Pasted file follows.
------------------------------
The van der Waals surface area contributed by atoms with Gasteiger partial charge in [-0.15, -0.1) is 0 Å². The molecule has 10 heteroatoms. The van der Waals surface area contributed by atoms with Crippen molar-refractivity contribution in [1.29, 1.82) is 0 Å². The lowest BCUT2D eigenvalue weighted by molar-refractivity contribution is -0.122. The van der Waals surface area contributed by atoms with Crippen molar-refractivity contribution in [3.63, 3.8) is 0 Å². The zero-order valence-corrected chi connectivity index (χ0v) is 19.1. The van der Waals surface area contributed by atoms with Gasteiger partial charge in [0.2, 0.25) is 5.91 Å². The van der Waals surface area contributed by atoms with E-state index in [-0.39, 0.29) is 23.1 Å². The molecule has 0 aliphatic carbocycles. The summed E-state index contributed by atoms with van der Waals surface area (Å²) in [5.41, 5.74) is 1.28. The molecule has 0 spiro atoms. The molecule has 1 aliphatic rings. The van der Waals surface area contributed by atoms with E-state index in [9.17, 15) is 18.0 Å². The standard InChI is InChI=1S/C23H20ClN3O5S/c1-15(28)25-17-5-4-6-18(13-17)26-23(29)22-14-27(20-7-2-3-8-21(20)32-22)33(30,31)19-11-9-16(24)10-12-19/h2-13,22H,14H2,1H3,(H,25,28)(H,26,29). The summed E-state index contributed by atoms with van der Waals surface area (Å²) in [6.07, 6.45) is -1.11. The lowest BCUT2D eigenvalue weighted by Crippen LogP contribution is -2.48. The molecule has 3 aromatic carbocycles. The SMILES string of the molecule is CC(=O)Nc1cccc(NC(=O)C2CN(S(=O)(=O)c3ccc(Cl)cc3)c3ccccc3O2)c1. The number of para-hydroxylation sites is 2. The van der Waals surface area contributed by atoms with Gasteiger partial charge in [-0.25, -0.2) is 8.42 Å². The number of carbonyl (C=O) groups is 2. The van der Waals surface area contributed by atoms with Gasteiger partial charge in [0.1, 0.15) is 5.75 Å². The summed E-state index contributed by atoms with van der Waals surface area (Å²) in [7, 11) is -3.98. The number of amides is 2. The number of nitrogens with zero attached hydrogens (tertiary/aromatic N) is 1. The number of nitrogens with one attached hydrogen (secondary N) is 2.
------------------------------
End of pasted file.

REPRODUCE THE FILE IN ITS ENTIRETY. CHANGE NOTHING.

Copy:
The van der Waals surface area contributed by atoms with Gasteiger partial charge in [-0.15, -0.1) is 0 Å². The molecule has 10 heteroatoms. The van der Waals surface area contributed by atoms with Crippen molar-refractivity contribution in [1.29, 1.82) is 0 Å². The lowest BCUT2D eigenvalue weighted by molar-refractivity contribution is -0.122. The van der Waals surface area contributed by atoms with Crippen molar-refractivity contribution in [3.63, 3.8) is 0 Å². The zero-order valence-corrected chi connectivity index (χ0v) is 19.1. The van der Waals surface area contributed by atoms with Gasteiger partial charge in [0.2, 0.25) is 5.91 Å². The van der Waals surface area contributed by atoms with E-state index in [-0.39, 0.29) is 23.1 Å². The molecule has 0 aliphatic carbocycles. The summed E-state index contributed by atoms with van der Waals surface area (Å²) in [5.41, 5.74) is 1.28. The molecule has 0 spiro atoms. The molecule has 1 aliphatic rings. The van der Waals surface area contributed by atoms with E-state index in [9.17, 15) is 18.0 Å². The standard InChI is InChI=1S/C23H20ClN3O5S/c1-15(28)25-17-5-4-6-18(13-17)26-23(29)22-14-27(20-7-2-3-8-21(20)32-22)33(30,31)19-11-9-16(24)10-12-19/h2-13,22H,14H2,1H3,(H,25,28)(H,26,29). The summed E-state index contributed by atoms with van der Waals surface area (Å²) in [6.07, 6.45) is -1.11. The lowest BCUT2D eigenvalue weighted by Crippen LogP contribution is -2.48. The molecule has 3 aromatic carbocycles. The SMILES string of the molecule is CC(=O)Nc1cccc(NC(=O)C2CN(S(=O)(=O)c3ccc(Cl)cc3)c3ccccc3O2)c1. The number of para-hydroxylation sites is 2. The van der Waals surface area contributed by atoms with Gasteiger partial charge in [-0.25, -0.2) is 8.42 Å². The number of carbonyl (C=O) groups is 2. The van der Waals surface area contributed by atoms with Gasteiger partial charge in [0.1, 0.15) is 5.75 Å². The summed E-state index contributed by atoms with van der Waals surface area (Å²) in [7, 11) is -3.98. The number of amides is 2. The number of nitrogens with zero attached hydrogens (tertiary/aromatic N) is 1. The number of nitrogens with one attached hydrogen (secondary N) is 2.